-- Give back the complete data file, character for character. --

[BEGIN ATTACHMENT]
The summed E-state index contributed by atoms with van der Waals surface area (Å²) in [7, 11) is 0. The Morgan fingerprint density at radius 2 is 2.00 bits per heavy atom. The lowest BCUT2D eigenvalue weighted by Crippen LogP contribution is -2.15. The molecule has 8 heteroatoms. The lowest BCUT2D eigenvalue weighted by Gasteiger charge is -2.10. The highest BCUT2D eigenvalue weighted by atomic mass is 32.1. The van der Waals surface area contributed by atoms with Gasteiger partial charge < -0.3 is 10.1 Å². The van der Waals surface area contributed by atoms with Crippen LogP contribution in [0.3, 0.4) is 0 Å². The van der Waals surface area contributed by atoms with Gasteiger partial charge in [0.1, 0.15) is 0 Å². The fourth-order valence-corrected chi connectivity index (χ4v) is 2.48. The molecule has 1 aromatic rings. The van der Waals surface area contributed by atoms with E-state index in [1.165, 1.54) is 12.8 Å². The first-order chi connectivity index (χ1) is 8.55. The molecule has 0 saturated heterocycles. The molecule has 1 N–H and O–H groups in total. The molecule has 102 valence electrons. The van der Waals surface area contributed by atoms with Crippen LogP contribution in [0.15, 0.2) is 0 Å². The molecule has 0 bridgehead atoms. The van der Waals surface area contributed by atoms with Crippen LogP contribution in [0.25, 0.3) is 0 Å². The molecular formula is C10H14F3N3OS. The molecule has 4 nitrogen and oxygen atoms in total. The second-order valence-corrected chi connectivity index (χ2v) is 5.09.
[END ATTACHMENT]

The summed E-state index contributed by atoms with van der Waals surface area (Å²) in [7, 11) is 0. The Morgan fingerprint density at radius 2 is 2.00 bits per heavy atom. The lowest BCUT2D eigenvalue weighted by Crippen LogP contribution is -2.15. The molecule has 8 heteroatoms. The lowest BCUT2D eigenvalue weighted by Gasteiger charge is -2.10. The highest BCUT2D eigenvalue weighted by atomic mass is 32.1. The van der Waals surface area contributed by atoms with Gasteiger partial charge < -0.3 is 10.1 Å². The van der Waals surface area contributed by atoms with Crippen LogP contribution in [0.3, 0.4) is 0 Å². The van der Waals surface area contributed by atoms with Gasteiger partial charge in [0.1, 0.15) is 0 Å². The fourth-order valence-corrected chi connectivity index (χ4v) is 2.48. The molecule has 1 aromatic rings. The van der Waals surface area contributed by atoms with E-state index in [1.165, 1.54) is 12.8 Å². The first-order chi connectivity index (χ1) is 8.55. The molecule has 0 saturated heterocycles. The molecule has 1 N–H and O–H groups in total. The molecule has 102 valence electrons. The van der Waals surface area contributed by atoms with Crippen LogP contribution in [0.15, 0.2) is 0 Å². The molecule has 0 bridgehead atoms. The van der Waals surface area contributed by atoms with Crippen LogP contribution in [0.25, 0.3) is 0 Å². The molecular formula is C10H14F3N3OS. The molecule has 4 nitrogen and oxygen atoms in total. The second-order valence-corrected chi connectivity index (χ2v) is 5.09.